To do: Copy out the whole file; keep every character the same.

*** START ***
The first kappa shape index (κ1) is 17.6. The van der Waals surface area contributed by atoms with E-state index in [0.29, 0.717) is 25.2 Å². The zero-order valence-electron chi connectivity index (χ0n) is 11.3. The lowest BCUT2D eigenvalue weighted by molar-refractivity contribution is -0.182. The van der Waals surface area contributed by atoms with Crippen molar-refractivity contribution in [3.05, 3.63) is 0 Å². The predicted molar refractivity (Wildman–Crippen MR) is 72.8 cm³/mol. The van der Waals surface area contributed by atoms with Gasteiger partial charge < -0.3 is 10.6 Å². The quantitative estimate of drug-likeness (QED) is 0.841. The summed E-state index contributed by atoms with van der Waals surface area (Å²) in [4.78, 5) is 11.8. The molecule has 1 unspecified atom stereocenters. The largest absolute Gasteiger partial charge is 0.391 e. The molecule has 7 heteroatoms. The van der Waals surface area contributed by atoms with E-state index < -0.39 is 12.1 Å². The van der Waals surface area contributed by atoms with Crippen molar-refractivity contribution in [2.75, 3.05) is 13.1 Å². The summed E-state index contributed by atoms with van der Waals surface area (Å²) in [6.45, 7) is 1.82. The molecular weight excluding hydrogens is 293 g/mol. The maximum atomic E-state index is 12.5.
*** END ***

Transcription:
The first kappa shape index (κ1) is 17.6. The van der Waals surface area contributed by atoms with E-state index in [0.29, 0.717) is 25.2 Å². The zero-order valence-electron chi connectivity index (χ0n) is 11.3. The lowest BCUT2D eigenvalue weighted by molar-refractivity contribution is -0.182. The van der Waals surface area contributed by atoms with Crippen molar-refractivity contribution in [3.05, 3.63) is 0 Å². The predicted molar refractivity (Wildman–Crippen MR) is 72.8 cm³/mol. The van der Waals surface area contributed by atoms with Gasteiger partial charge < -0.3 is 10.6 Å². The quantitative estimate of drug-likeness (QED) is 0.841. The summed E-state index contributed by atoms with van der Waals surface area (Å²) in [4.78, 5) is 11.8. The molecule has 1 unspecified atom stereocenters. The largest absolute Gasteiger partial charge is 0.391 e. The molecule has 7 heteroatoms. The van der Waals surface area contributed by atoms with E-state index < -0.39 is 12.1 Å². The van der Waals surface area contributed by atoms with Crippen molar-refractivity contribution in [2.75, 3.05) is 13.1 Å². The summed E-state index contributed by atoms with van der Waals surface area (Å²) in [6.45, 7) is 1.82. The molecular weight excluding hydrogens is 293 g/mol. The maximum atomic E-state index is 12.5.